Tackling proration no easy matter




System financial officers Kathy Loggins (Oneonta) and Marcena Bryson (Blount County) look over new state budget requirements.

System financial officers Kathy Loggins (Oneonta) and Marcena Bryson (Blount County) look over new state budget requirements.

Imagine if halfway through the year you were forced to take a 9 percent pay cut. For the average person, that means instead of making $45,000 this year you would make $40,950.

That would probably mean a major lifestyle change. Instead of eating out a couple of times per week, you might just eat out once a month. Instead of the prime movie channels on cable or dish, you might have to cut back to a lesser package. No more movies twice a month. No more vacations.

Now, imagine trying to run a school system on 9 percent less money than had already been budgeted. Nine percent less for a system that had already been cut to the bone with very few, if any, “frills” to cut from.

That is the situation currently facing educational systems in Alabama. Gov. Bob Riley announced in December that due to budget shortfalls brought about by a staggering economy, school systems in the state would face a 9-percent reduction in the current year’s budget.

Actually, the original projections were even worse. The initial proration figures called for a reduction of 12.5 percent from education budgets. However, the governor made the decision to dip into the state’s $437 million rainyday fund to lessen the blow. Almost half – $218 million – of the fund will be injected into state education but the cut of 9 percent to each system’s budget is still substantial.

Locally

Both the Oneonta City and Blount County school systems are in solid financial shape. However, a reduction of 9 percent to the current budget of each system is a serious burden.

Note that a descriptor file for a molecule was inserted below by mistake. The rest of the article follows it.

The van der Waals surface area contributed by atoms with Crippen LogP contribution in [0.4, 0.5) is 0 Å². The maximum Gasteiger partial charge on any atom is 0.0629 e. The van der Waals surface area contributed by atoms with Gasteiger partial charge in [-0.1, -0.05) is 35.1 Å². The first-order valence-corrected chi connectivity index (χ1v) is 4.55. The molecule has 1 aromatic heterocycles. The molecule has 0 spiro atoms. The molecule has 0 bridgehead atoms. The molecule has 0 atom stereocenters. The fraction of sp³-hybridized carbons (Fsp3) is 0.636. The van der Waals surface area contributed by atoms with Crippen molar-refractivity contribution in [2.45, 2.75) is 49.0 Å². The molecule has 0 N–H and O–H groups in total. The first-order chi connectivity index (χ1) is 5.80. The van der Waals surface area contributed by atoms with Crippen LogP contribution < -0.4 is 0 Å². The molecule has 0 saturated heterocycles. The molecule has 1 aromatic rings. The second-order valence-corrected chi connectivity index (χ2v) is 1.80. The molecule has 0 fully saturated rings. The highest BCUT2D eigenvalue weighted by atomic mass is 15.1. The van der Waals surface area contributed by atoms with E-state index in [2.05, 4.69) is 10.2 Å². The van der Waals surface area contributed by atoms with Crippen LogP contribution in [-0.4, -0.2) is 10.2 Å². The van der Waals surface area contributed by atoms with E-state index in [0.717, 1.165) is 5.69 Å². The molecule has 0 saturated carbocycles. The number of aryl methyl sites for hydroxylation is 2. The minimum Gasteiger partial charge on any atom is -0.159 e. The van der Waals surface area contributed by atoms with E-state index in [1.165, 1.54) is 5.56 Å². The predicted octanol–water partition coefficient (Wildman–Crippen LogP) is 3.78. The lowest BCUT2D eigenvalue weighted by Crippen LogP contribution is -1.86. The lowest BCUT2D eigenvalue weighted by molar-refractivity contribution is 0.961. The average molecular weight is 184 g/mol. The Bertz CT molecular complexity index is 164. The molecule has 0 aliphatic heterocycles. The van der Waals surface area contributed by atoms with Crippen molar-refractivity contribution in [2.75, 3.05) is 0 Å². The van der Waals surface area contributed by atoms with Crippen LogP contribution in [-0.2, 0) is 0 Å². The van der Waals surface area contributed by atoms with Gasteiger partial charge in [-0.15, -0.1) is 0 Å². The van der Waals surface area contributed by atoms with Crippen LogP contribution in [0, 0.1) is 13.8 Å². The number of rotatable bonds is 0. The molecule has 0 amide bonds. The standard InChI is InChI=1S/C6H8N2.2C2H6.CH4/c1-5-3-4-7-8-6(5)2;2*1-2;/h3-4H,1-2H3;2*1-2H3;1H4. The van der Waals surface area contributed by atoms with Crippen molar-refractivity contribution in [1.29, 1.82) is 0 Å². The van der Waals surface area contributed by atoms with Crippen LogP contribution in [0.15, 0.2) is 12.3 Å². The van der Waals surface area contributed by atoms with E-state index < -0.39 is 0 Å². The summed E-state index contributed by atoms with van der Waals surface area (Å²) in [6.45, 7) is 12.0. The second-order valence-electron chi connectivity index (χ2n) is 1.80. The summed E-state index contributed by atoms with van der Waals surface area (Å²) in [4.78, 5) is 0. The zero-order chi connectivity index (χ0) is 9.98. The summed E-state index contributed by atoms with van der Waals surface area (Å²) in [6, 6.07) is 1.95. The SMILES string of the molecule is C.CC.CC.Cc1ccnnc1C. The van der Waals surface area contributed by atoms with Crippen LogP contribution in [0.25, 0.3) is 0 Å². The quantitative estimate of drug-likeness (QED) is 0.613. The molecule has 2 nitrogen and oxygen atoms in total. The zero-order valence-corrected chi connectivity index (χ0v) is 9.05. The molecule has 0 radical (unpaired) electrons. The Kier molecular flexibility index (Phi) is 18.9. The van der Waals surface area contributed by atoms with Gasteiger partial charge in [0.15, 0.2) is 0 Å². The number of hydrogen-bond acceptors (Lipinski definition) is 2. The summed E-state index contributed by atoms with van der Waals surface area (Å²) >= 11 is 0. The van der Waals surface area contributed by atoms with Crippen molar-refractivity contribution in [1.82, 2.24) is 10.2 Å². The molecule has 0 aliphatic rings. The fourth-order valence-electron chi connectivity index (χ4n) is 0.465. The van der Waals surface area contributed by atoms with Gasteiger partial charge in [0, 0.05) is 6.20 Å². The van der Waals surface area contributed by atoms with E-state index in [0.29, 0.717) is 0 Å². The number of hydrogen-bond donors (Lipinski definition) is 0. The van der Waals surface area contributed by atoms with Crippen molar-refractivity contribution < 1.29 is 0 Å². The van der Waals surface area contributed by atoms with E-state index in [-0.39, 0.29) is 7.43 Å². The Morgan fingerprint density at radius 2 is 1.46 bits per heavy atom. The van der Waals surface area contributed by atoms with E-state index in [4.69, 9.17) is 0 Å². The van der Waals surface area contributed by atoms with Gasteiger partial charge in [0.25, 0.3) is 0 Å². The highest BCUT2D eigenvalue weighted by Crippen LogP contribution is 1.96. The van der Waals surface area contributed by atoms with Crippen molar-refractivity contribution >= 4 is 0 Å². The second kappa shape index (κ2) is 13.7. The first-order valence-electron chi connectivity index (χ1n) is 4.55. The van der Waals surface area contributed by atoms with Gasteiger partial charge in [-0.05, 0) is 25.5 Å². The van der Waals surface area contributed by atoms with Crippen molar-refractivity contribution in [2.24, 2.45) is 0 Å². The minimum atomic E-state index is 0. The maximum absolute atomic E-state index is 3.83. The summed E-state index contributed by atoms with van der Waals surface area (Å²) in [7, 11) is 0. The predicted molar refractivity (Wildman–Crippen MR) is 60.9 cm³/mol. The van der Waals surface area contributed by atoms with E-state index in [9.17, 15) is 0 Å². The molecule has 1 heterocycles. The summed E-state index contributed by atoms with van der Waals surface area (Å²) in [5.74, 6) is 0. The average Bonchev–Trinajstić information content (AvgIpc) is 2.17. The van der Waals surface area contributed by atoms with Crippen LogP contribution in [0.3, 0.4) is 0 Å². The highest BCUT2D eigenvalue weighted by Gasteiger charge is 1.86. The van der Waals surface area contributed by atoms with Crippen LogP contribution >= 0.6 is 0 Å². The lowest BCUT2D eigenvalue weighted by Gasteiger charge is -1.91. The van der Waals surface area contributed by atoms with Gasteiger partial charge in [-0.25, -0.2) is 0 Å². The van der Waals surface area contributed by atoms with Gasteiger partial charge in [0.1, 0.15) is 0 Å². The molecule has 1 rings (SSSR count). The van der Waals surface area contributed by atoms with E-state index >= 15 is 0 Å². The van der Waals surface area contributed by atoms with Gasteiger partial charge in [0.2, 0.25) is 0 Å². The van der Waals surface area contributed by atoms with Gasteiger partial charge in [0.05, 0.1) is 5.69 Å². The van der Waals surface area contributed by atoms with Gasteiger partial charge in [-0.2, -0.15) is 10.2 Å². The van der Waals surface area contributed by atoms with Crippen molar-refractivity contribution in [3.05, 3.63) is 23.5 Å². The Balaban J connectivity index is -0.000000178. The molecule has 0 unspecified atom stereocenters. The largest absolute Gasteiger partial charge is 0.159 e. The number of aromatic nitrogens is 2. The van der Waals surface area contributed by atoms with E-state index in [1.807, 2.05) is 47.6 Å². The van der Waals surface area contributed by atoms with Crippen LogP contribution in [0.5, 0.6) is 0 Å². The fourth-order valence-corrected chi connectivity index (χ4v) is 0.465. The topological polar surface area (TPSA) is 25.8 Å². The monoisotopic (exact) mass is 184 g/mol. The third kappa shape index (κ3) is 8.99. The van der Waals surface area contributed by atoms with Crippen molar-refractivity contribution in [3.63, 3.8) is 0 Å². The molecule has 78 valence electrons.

“For us, we are looking at loss of $4.4 million,” said Blount County chief school financial officer Marcena Bryson. “We had been working with a $72-million budget for the current year and that was already pretty lean. When you take away 9 percent of our state funds and 72 percent of our budget is derived from state resources, it is a big loss.

“We will dip into our reserves to recoup some of the loss, but we are still going to have to work with a $2-million loss in the current year’s budget.”

Bryson’s counterpart at Oneonta agrees. “We are operating with a current year budget of $11.49 million,” said Kathy Loggins. “A 9-percent cut means a loss of $696,607. We already operate a pretty frugal system so these cuts are tough to take.

“We will pull out of our reserves enough to make up (for the shortfall) but that is something that not every system will be able to do.”

The two local systems are in better shape than some around the state. Alabama requires each system to maintain a reserve equal to one month’s operating expenses.

“We are in much better shape some other systems in the state,” said Oneonta superintendent Jack Housch. “We learned last month at a conference that 21 systems in our state do not have even one month’s reserve.”

Both Oneonta City and Blount County have a reserve equal to 2.6 months. However, those monies can, and will, disappear fast when used.

State is trying to help

In an effort to aid systems in fighting proration, the state Department of Education has taken steps to help local systems, even loosening up some regulations regarding the use of certain funds.

“We are now being allowed to transfer funds from some areas,” said Bryson, “that normally would have been earmarked for a certain purpose.”